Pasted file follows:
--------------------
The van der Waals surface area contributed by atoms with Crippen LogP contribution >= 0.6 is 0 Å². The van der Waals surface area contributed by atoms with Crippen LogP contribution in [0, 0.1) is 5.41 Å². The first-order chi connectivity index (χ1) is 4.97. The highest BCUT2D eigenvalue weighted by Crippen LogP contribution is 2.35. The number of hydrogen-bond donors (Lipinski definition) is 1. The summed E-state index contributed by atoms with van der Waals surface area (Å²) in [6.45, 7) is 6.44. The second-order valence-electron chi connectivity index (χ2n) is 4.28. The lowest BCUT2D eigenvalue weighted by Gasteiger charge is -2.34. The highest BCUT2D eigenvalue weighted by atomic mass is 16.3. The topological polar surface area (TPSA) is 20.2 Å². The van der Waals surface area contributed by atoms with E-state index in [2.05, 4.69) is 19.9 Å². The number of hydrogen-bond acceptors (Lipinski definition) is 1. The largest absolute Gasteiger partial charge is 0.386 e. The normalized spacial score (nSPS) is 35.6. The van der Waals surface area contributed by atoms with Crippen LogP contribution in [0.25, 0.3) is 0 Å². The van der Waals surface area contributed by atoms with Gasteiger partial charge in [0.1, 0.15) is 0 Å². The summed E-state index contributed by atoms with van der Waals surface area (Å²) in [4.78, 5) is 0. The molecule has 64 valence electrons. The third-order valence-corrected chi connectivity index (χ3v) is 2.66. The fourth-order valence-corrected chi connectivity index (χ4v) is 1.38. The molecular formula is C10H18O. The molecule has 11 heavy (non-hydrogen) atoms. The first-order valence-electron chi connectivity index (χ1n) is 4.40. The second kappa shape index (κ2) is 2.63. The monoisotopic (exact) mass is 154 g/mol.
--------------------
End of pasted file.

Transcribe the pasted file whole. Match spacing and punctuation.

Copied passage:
The van der Waals surface area contributed by atoms with Crippen LogP contribution >= 0.6 is 0 Å². The van der Waals surface area contributed by atoms with Crippen LogP contribution in [0, 0.1) is 5.41 Å². The first-order chi connectivity index (χ1) is 4.97. The highest BCUT2D eigenvalue weighted by Crippen LogP contribution is 2.35. The number of hydrogen-bond donors (Lipinski definition) is 1. The summed E-state index contributed by atoms with van der Waals surface area (Å²) in [6.45, 7) is 6.44. The second-order valence-electron chi connectivity index (χ2n) is 4.28. The lowest BCUT2D eigenvalue weighted by Gasteiger charge is -2.34. The highest BCUT2D eigenvalue weighted by atomic mass is 16.3. The topological polar surface area (TPSA) is 20.2 Å². The van der Waals surface area contributed by atoms with E-state index in [2.05, 4.69) is 19.9 Å². The number of hydrogen-bond acceptors (Lipinski definition) is 1. The largest absolute Gasteiger partial charge is 0.386 e. The normalized spacial score (nSPS) is 35.6. The van der Waals surface area contributed by atoms with Crippen LogP contribution in [0.25, 0.3) is 0 Å². The van der Waals surface area contributed by atoms with Gasteiger partial charge in [0.1, 0.15) is 0 Å². The summed E-state index contributed by atoms with van der Waals surface area (Å²) in [4.78, 5) is 0. The molecule has 64 valence electrons. The third-order valence-corrected chi connectivity index (χ3v) is 2.66. The fourth-order valence-corrected chi connectivity index (χ4v) is 1.38. The molecular formula is C10H18O. The molecule has 11 heavy (non-hydrogen) atoms. The first-order valence-electron chi connectivity index (χ1n) is 4.40. The second kappa shape index (κ2) is 2.63. The monoisotopic (exact) mass is 154 g/mol.